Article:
Hospitals, states, food stamps
Democratic leaders want to roughly double the size of what they're calling an "interim" package until they can take up a larger measure later this month or early next.
They want to supplement the White House request with another $100 billion for hospitals, on top of the same amount provided in the $2.3 trillion aid package signed last month.
Democrats also want to double the money for states, which got $150 billion to cover cash shortfalls in the recent relief round, as well as bolstering the maximum Supplemental Nutrition Assistance Program benefit by 15 percent. More commonly known as the food stamp program, SNAP currently provides a monthly benefit of up to $646 for a family of four, according to the Center on Budget and Policy Priorities, a left-leaning think tank.
“The heartbreaking acceleration of the coronavirus crisis demands bold, urgent and ongoing action from Congress to protect Americans’ lives and livelihoods,” Pelosi and Senate Minority Leader Charles E. Schumer, D-N.Y., said in a joint statement Wednesday. “The American people need to know that their government is there for them in their time of great need."
Democrats also want more small-business funds allocated to firms that have trouble accessing the new loans because they don't have established relationships with traditional lenders, typically large financial institutions. And they want more dollars loaned to women- and minority-owned businesses. Of the additional $250 billion sought for the SBA program, Democrats want half set aside to meet such requirements.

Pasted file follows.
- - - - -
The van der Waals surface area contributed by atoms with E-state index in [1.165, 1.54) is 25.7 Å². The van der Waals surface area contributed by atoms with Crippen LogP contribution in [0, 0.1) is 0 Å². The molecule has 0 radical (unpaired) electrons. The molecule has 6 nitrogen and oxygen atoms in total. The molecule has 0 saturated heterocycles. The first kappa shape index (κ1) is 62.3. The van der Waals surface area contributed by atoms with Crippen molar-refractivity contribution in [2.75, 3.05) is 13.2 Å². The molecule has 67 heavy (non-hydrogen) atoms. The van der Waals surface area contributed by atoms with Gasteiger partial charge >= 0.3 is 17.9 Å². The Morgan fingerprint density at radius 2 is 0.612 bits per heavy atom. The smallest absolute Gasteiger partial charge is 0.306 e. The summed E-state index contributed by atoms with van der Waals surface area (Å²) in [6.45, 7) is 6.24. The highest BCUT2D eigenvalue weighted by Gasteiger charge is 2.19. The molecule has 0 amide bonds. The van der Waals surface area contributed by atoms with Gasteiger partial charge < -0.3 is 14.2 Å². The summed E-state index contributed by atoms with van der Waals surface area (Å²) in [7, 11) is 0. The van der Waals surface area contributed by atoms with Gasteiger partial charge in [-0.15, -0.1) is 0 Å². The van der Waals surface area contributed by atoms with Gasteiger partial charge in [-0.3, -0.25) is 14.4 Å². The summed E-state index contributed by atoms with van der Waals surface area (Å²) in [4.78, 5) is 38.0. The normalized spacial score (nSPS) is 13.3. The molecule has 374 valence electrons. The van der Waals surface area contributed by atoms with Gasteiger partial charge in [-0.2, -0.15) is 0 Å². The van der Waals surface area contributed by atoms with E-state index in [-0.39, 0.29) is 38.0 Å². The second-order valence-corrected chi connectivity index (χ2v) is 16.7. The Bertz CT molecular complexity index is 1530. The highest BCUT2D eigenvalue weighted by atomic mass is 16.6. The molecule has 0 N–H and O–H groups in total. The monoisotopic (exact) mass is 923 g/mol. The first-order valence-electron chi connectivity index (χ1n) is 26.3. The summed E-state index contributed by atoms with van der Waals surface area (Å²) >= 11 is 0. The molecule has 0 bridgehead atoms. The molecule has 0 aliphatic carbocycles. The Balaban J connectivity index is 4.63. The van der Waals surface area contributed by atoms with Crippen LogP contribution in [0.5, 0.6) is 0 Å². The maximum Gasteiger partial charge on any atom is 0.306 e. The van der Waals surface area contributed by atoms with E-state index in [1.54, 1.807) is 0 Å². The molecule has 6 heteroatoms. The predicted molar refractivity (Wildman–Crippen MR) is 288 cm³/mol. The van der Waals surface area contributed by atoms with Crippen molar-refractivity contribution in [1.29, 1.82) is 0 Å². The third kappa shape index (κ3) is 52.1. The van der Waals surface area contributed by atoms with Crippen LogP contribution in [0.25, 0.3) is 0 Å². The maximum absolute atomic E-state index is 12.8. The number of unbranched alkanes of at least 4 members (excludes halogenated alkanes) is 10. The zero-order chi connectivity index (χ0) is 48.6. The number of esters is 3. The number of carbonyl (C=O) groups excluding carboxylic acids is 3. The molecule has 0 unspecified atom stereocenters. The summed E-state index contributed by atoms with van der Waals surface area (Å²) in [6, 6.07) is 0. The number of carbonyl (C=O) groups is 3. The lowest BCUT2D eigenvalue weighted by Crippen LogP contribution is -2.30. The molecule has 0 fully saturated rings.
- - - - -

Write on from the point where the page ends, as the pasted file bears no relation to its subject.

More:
Some Democrats, such as former presidential candidate and Massachusetts Sen. Elizabeth Warren, are also calling for increasing the size of the small-business loan package substantially beyond what the White House and Republicans are seeking.
[Congressional leaders lay down markers for fourth relief package]
In addition, Pelosi told House Democrats on a conference call Wednesday that she wants the package to tack on another $15 billion in direct grants for small businesses, according to Rep. Suzan DelBene, D-Wash. Pelosi also said the measure should include $50 billion more for disaster relief, and eliminate a state matching requirement for election security grants allocated in the last aid package, DelBene said.
Speaking at a Politico event Wednesday, House Energy and Commerce ranking member Greg Walden, R-Ore., said the extra money Democrats want isn't an emergency that warrants holding up more money for small-business lending, known as the Paycheck Protection Program.
He said the Centers for Medicare and Medicaid Services just released $30 billion of the initial relief funds for hospitals, leaving another $70 billion for them to figure out how to allocate. The "state stabilization fund" guidance would be out "in a week or so," he added, while SNAP is also flush with funding just granted late last month.